Title

Recall and Retention of Adult Patients Using Videotaped Versus Written Discharge Instructions In a Hospital Emergency Department

Date of Award

1988

Degree Type

Dissertation

Degree Name

Doctor of Philosophy (PhD)

Department

Educational Studies and Research

First Advisor

John R. Rachal

Advisor Department

Educational Studies and Research

Abstract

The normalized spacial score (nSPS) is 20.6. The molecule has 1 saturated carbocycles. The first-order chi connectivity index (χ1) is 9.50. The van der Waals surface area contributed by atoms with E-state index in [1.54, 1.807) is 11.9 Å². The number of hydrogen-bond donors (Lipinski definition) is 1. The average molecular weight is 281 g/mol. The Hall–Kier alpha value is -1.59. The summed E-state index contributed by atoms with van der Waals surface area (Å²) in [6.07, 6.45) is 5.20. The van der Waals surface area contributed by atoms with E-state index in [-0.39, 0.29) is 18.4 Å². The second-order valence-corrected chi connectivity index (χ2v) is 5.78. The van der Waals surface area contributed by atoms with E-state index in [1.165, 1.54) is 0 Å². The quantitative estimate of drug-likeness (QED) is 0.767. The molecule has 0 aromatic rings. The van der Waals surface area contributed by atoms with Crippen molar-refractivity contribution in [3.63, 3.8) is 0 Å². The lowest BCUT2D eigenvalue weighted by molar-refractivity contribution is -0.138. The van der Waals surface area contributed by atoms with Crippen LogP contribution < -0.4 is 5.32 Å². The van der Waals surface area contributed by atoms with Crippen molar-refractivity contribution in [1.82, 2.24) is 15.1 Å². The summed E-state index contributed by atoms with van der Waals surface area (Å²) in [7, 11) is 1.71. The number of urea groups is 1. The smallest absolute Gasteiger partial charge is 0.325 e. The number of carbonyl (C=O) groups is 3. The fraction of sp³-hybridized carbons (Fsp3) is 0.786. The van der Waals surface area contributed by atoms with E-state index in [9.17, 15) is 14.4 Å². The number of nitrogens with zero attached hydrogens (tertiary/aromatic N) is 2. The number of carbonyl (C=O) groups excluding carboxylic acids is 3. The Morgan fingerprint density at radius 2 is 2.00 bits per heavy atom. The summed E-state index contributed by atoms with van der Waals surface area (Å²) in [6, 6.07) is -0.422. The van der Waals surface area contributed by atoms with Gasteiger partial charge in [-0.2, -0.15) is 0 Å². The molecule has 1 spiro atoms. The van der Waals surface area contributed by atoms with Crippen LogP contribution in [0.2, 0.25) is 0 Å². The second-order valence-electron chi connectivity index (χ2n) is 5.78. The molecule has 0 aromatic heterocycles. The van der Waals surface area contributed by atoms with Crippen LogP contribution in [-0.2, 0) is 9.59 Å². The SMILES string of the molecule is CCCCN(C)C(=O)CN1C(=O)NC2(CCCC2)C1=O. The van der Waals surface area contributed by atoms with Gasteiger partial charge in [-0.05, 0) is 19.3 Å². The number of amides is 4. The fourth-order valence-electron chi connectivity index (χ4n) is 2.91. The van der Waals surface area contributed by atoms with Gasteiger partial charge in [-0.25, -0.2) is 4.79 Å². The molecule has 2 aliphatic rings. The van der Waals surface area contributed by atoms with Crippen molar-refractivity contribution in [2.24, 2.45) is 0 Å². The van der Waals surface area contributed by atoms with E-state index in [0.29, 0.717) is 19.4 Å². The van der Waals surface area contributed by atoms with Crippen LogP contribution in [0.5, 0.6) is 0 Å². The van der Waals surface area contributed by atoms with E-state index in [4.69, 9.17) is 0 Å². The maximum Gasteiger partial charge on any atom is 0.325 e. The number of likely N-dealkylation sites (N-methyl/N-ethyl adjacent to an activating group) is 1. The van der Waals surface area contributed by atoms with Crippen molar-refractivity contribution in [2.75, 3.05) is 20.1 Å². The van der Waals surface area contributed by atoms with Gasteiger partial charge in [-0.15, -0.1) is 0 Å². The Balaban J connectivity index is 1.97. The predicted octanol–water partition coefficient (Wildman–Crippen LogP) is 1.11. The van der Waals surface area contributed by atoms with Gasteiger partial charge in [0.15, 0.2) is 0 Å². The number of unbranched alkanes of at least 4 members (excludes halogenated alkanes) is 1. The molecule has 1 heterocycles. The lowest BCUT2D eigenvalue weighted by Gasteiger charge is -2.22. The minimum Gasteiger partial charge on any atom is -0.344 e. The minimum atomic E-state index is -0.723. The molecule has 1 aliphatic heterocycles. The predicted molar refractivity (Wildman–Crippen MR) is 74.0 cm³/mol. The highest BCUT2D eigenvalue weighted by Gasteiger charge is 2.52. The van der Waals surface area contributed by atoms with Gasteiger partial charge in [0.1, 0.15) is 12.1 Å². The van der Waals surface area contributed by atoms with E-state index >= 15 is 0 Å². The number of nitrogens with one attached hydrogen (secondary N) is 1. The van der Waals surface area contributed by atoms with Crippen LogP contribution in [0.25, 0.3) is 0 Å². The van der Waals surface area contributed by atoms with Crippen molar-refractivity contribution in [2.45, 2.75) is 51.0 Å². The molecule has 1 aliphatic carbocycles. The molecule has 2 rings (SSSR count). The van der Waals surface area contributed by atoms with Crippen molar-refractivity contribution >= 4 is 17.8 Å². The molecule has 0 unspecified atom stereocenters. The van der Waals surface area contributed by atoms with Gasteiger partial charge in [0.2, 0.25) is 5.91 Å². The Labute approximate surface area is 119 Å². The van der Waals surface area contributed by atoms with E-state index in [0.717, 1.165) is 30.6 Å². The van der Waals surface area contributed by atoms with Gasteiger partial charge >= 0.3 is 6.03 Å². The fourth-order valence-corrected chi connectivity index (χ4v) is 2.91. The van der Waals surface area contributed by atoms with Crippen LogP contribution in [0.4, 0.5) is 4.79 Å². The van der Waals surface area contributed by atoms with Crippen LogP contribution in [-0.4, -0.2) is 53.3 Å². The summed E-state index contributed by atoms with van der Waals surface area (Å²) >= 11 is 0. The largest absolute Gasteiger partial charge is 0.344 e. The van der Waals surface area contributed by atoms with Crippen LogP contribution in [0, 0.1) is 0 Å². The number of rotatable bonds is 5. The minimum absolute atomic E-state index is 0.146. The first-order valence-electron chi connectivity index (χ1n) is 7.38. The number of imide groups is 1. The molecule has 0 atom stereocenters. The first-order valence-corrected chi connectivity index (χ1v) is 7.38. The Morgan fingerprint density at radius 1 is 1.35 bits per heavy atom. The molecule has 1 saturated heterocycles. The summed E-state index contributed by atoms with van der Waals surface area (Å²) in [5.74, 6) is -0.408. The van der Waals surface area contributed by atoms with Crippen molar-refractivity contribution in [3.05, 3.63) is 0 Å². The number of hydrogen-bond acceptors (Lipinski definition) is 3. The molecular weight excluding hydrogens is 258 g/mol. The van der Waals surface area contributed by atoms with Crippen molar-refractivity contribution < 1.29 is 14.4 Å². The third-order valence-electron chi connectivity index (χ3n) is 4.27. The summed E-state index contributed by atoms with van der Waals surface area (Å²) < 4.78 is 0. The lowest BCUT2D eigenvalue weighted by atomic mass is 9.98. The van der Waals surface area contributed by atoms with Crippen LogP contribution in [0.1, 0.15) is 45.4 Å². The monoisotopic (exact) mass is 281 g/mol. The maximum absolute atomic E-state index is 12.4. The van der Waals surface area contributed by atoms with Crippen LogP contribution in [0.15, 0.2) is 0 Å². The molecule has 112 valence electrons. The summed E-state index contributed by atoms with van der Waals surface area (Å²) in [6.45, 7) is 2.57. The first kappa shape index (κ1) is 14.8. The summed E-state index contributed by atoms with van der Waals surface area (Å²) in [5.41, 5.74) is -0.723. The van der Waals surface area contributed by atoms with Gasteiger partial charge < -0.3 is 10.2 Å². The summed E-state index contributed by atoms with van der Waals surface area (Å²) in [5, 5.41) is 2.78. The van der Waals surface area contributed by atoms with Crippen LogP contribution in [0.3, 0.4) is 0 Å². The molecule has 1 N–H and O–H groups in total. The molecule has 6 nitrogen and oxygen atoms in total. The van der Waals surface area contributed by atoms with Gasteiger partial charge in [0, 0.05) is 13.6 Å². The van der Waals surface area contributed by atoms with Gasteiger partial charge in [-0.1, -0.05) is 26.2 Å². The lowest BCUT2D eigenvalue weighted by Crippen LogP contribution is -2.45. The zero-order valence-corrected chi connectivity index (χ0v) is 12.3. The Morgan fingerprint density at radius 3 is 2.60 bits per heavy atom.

The methodology for this research followed a field experiment design in order to investigate the differences in videotaped and written emergency department discharge instructions for wound care. Subjects consisted of a convenience sample of emergency department patients who were being treated for minor lacerations. Data were collected over a period of two months. The total sample consisted of 50 subjects. As the subjects arrived in the emergency department individually, they were randomly placed in either a treatment group or a comparison group. Each group contained 25 subjects. Subjects in the treatment group were shown a two minute videotape which contained the same content as the written instructions normally used in the emergency department. After watching the videotape, the treatment subjects were asked to complete a ten-item, multiple choice recall instrument and a demographic information sheet. The individual subjects then were contacted at home by telephone between 48 and 72 hours after discharge. A ten-item, multiple choice instrument testing retention was administered verbally. The same procedure was carried out for the comparison group, except the usual written instructions were substituted for the videotaped instructions. Compilation and analysis of the data revealed that the treatment group had higher scores on both recall (p =.0341) and retention (p =.0046) than did the comparison group. Education level and perceived severity of injury were found to be predictors of recall for the comparison group while only perceived severity of injury was found to be a predictor of recall in the treatment group. Perceived severity of injury and educational level were found to be significant predictors of retention in the comparison group, while age and education level were significant predictors of retention in the treatment group.